Cosy winter soups to boost your immune system
It’s getting colder, and the days are becoming shorter, which means our immune systems need a nutrient boost fast – a perfect time for some delicious and nutritious soup recipes!
I love traditional rustic soups that feel like a big hug on a cold day, and these recipes do exactly that. Not only are they filled with the nutrients our guts are craving, but they are predominantly seasonal, which means tastier ingredients that are more nutritionally dense. I tend to prefer soups with a bit of bite; they leave me feeling satisfied so I don’t need a mountain of toast to accompany them. Fill your boots with these two tasty suggestions, enjoy!
Lemon Chicken Orzo
Prep time: 10 minutes
Cook time: 20 minutes
- 2 tbsp butter
- 1 white onion, diced
- 5 cloves of garlic, diced
- 3 carrots, peeled and diced
- 2 celery stalks, diced
- 1 sprig of rosemary
- 1 sprig of thyme
- 2 bay leaves
- 1 litre of chicken stock (2x stock cubes)
- 1 lemon, zest and juice
- ¾ cup of uncooked orzo pasta
- 2 large chicken breasts, sliced into chunks (or left-over roast chicken)
Heat the butter in a large pot or dutch oven over medium heat. Add the onion, cover with a lid, and let it sweat until soft and transparent. Add the garlic, carrots, and celery, and leave to cook for about 5 minutes.
Carefully stir in the herbs and add the stock. Bring the stock to a boil, add the orzo, stir, and then add the zest and juice of 1 lemon.
Add the chicken pieces, season with salt and pepper, and leave to cook with the lid on for about 8 minutes, until the orzo and chicken are cooked.
Prep Time: 15 mins
Cook Time: 40 mins
- 1 tbsp olive oil
- 1 white onion, diced
- 3 medium carrots, peeled and diced
- 2 celery stalks
- 5 cloves of garlic, finely sliced
- 2 tbsp tomato paste
- 1 tsp chilli flakes
- 1 cup of red wine
- 1 tin of tomatoes
- 500ml vegetable stock
- 2 sprigs of rosemary
- 1–2 parmesan rinds
- 2 bay leaves
- 3 slices of crusty whole-grain bread, torn into small pieces
- 1 large bunch of cavolo nero or swiss chard
- 1 can of cannellini beans
Heat a large, heavy-bottomed pot or dutch oven over medium heat. Add the olive oil. When the oil is hot, add the onions, carrots, and celery. Sauté for about 8 minutes with the lid on until soft and slightly caramelised. Stir in the garlic, and let cook for another minute or so.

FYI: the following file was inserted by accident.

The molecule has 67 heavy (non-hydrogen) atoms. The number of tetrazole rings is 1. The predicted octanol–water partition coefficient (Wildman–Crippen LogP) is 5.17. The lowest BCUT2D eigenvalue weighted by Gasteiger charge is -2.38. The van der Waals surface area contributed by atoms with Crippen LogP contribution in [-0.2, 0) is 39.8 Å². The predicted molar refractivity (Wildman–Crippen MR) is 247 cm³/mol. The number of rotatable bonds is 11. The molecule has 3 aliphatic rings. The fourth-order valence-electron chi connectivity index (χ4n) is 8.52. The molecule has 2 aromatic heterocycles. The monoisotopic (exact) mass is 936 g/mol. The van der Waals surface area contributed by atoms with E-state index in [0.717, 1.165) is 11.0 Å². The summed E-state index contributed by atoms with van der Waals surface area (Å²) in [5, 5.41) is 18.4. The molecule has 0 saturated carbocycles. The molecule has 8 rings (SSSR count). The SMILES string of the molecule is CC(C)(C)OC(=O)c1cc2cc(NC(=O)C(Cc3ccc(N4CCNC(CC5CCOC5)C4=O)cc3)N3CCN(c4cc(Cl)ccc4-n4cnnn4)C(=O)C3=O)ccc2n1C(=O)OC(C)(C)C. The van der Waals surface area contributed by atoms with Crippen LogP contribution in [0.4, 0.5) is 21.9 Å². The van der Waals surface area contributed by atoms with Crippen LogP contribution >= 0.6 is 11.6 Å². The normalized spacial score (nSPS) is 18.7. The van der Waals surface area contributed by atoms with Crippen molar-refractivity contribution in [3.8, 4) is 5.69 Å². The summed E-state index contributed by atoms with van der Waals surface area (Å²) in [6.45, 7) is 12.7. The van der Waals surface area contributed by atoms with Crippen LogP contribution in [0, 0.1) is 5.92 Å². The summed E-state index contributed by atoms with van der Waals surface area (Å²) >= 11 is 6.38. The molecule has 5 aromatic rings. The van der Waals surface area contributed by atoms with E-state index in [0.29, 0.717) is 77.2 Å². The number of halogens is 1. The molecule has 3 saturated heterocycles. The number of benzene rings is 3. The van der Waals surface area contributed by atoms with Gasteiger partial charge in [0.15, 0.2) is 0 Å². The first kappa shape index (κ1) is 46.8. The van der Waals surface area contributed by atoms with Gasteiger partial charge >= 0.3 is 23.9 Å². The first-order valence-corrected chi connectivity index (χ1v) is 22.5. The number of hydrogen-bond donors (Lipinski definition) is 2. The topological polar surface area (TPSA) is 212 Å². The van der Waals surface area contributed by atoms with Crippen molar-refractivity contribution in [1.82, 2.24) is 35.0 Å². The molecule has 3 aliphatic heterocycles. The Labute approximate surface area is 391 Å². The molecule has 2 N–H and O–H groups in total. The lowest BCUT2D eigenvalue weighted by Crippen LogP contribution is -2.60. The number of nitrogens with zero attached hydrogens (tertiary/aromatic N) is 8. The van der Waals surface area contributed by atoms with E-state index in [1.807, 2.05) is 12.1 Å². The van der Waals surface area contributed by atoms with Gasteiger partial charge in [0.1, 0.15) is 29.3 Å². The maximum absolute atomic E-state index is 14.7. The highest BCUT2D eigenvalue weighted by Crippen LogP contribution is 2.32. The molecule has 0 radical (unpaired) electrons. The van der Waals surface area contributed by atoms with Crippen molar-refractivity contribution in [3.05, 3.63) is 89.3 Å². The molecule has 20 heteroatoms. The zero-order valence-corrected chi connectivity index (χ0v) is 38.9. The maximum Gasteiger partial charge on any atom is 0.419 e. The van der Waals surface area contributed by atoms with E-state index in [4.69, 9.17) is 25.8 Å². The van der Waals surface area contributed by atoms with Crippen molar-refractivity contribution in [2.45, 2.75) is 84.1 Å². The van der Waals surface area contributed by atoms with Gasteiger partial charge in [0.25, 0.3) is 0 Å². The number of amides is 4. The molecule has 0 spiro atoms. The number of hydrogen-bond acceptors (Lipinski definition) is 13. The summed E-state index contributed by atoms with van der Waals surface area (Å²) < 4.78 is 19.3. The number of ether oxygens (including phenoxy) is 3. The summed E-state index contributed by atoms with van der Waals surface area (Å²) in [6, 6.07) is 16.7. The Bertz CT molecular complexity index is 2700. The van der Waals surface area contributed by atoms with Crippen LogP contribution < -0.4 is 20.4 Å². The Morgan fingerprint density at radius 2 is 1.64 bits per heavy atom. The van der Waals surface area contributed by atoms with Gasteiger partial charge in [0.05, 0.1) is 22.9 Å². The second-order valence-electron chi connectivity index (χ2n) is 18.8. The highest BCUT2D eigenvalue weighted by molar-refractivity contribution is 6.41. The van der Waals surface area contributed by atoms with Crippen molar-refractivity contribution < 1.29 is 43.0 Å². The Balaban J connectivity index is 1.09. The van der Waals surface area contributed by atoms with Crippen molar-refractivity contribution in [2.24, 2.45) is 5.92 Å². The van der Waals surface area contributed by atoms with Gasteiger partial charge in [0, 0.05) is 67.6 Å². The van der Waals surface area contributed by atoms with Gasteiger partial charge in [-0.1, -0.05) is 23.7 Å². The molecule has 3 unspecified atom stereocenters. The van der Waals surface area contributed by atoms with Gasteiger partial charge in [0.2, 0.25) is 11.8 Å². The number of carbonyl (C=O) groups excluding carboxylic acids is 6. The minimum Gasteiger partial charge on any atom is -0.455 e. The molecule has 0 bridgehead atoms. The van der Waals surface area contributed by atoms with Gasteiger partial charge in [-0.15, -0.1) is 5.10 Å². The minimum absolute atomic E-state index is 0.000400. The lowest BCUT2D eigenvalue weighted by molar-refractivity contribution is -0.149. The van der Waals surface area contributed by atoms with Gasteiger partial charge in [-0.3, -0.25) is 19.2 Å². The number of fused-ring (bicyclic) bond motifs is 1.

Add the tomato paste and chilli flakes, stir and let caramelise for about 2 minutes. Pour in the red wine, and simmer for another 2 minutes. Add the tomatoes, vegetable stock, fresh rosemary, bay leaves, and parmesan rind. Cover with the lid and bring to a boil.
Once boiling, reduce the heat to medium-low. Simmer the soup for about 30 minutes, stirring occasionally.
Meanwhile, heat a large frying pan over medium heat. Coat the bottom with a generous amount of olive oil. Add the torn bread, and toss until golden and crispy. Season with a pinch of salt.
Stir the bread, cavolo nero, and butter beans into the soup, and heat through for about 8–10 minutes. Season with salt and pepper.
Serve with a drizzle of olive oil and some freshly grated parmesan.
The healthy bit
The lemon chicken orzo is a firm family favourite – not only is it cosy and delicious but it is packed with nutrients. When cooking in winter, I always add extra garlic to my recipes and your bodies will thank you, too! Garlic is one of the most accessible healthy foods to eat, with a long list of health benefits ranging from improved cardiovascular health to regulating blood sugar levels and, best of all, its anti-inflammatory properties.
Seasonal herbs are also a must in the winter so I added rosemary, thyme, and bay leaves, which are all beneficial. The addition of lemon brightens the soup, leaving you feeling energised and giving your immune system the vitamin C it craves in the winter months. For extra anti-inflammatory goodness, try making your own chicken stock for the soup.
Ribollita is a humble Italian soup, traditionally cooked to use up leftovers and literally means ‘reboiled’. I like to think that this soup is a gut’s best friend, with the addition of prebiotic foods such as onion, garlic, celery, and beans. Prebiotic foods provide fuel for our gut bacteria to thrive. If our gut flora is struggling then our immune system suffers. Celery contains an astounding number of vitamins and minerals and makes a great addition to any winter soup, especially if you don’t like to eat it raw!
Last but not least, cruciferous vegetables are the real nutrition heroes, and it’s the winter months when we need these the most. Cavolo Nero (aka Tuscan kale) is a good source of lutein, vitamins K, A and C, and a significant source of B vitamins.
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